This is a primer of sorts to help people start withdrawing from psychiatric drugs as safely as possible and includes resources written by professionals that one might bring their doctor that they might get the appropriate supports.
For more extensive information to help in psychiatric drug withdrawal please visit: Psychiatric drug withdrawal and protracted withdrawal syndrome round-up
Update 2016: It’s become clear to me that whenever it’s possible that it’s helpful for folks who’ve not begun withdrawal and have the time to consider a carefully thought out plan to attempt to bring greater well-being to your body before starting the withdrawal. That means learning how to profoundly nourish your body/mind and spirit prior to beginning a withdrawal. For suggestions on how to go about doing that check the drop-down menus on this blog for ideas. Anything that helps you learn how to live well can be part of your plan. That plan will look different for everyone as we learn to follow our hearts and find our own unique paths in the world. Things to begin considering are diet, exercise and movement, meditation/contemplation etc. Paying attention to all these things as you do them helps too. The body will start letting us know what it needs as we learn to pay attention.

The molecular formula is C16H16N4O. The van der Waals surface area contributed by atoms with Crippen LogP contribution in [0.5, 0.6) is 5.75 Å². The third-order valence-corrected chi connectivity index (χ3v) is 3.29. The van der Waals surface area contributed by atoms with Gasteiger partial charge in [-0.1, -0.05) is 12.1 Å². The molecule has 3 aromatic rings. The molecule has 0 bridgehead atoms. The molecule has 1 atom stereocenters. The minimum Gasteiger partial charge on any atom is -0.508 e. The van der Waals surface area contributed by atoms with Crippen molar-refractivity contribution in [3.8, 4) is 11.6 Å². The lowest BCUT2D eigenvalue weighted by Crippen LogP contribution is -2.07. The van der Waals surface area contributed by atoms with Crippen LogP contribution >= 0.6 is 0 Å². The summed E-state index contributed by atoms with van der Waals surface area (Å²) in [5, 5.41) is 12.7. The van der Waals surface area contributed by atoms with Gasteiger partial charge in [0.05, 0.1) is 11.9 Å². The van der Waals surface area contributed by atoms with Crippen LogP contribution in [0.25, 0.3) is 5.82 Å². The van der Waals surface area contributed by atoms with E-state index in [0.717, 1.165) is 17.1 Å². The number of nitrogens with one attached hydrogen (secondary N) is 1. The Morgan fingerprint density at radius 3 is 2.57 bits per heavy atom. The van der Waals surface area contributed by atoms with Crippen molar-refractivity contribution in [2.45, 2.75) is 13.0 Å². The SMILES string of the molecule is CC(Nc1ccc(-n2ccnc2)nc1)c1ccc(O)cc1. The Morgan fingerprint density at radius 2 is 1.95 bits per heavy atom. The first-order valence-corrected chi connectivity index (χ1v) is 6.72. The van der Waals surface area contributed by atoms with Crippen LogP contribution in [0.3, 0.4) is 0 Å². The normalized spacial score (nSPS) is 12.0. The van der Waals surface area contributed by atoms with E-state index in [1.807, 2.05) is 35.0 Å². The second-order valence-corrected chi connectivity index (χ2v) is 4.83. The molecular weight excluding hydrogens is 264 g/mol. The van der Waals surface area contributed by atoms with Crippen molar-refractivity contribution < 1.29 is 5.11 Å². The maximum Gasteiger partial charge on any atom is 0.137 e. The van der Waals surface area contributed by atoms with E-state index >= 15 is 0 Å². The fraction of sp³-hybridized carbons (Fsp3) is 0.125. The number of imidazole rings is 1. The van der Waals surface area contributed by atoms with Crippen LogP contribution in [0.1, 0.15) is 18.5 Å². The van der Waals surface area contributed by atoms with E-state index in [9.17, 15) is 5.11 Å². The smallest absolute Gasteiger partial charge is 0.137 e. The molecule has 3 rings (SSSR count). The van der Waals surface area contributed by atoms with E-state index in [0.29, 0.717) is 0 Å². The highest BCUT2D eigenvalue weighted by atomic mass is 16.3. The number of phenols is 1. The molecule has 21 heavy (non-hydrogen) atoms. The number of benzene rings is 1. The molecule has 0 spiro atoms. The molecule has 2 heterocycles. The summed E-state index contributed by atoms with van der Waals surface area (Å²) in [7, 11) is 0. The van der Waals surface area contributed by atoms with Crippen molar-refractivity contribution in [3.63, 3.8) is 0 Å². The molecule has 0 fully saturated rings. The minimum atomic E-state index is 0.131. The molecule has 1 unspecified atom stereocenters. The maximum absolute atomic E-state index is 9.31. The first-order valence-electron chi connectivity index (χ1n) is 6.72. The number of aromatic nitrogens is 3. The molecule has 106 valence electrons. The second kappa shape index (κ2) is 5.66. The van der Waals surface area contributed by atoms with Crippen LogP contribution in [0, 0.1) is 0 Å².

Whether you want to completely withdraw from meds or simply wish to minimize what you take, the first thing I will refer you to is a paper written by Joanna Moncrieff. It refers mostly to withdrawal from neuroleptics, but much can be inferred about most psychiatric medication.This paper may induce fear in those hoping to withdraw from drugs, but I think it important that people understand that there are, indeed, real dangers and risks associated with drug withdrawal–most notably in precipitous withdrawal or withdrawal without appropriate supports.
There is a warning on the risks of psych med withdrawal here. It’s not been edited in a long time but it serves as basic disclaimer. No one really knows what might happen in withdrawal.
Secondly, I will mention some books written by professionals for the sake of having them to reference. The unfortunate reality is we don’t get the best or most complete information from such sources. For better or worse we get the most complete picture of the spectrum of possibility online amongst others, like us, who’ve needed to make our way off medications largely on our own. There has simply been very little clinical study on these issues so that professionals simply aren’t appropriately trained and their practices are very small and subject to self-selection. Communities online may be skewed in other ways…certainly many of the worst case scenarios who’ve not been able to find competent professional help show up on the internet withdrawal boards.